Sol 840: High Tilt15 December 2014
The 5-meter drive planned for Sol 837 placed the rover near dubbed "Whale Rock" as intended.
Front Hazcam images show blocks that appear to have fallen from the outcrop and in-place bedrock patches; both can be reached by the arm instruments, so the Sol 840 plan includes MAHLI images from 25 cm standoff distance of the block and bedrock targets "San Andreas," "Tecoya," "Gem Hill" and "San Bernardino." The arm will also be used to image the wheels and clean out CHIMRA (the sample handling equipment).
I'm SOWG Chair today, and all has gone well so far. But, as usual, the risk of rover slip must be assessed before arm activities can be planned. The rover is now tilted over 18 degrees, more than it has been tilted for any arm activities during the mission so far, so slip risk assessment requires more time and effort than it has in the past. As I write this, we are still "go" for arm activities, and of course I'm hoping that won't change.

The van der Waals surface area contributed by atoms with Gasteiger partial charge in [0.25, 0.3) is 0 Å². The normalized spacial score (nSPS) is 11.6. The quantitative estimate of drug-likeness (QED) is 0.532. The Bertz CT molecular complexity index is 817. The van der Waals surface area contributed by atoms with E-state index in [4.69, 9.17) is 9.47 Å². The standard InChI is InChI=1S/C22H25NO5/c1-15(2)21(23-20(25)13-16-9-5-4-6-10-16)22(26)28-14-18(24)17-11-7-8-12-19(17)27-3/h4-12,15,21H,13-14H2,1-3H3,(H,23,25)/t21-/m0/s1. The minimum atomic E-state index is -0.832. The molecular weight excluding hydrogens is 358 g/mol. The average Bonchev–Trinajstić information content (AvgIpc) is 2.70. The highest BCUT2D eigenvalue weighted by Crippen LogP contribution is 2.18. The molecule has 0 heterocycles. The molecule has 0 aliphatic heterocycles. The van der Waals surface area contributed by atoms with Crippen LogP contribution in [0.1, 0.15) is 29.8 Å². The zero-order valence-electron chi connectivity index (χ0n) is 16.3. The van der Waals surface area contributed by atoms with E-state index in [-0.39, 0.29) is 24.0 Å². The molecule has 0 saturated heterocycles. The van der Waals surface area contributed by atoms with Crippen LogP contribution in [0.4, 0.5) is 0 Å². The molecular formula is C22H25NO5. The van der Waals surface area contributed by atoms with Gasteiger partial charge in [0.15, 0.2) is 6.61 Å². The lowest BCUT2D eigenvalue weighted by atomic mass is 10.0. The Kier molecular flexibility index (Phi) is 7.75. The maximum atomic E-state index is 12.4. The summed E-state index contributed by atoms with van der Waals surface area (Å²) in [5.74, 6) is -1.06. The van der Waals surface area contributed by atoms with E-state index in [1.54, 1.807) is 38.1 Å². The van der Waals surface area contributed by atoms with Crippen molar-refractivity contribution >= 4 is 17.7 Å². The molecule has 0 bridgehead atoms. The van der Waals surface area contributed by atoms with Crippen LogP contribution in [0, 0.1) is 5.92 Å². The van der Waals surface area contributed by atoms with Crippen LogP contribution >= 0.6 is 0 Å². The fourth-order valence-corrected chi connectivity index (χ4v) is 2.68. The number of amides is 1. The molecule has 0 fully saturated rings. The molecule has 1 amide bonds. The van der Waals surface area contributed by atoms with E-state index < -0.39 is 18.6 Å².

Dates of planned rover activities described in these reports are subject to change due to a variety of factors related to the Martian environment, communication relays and rover status.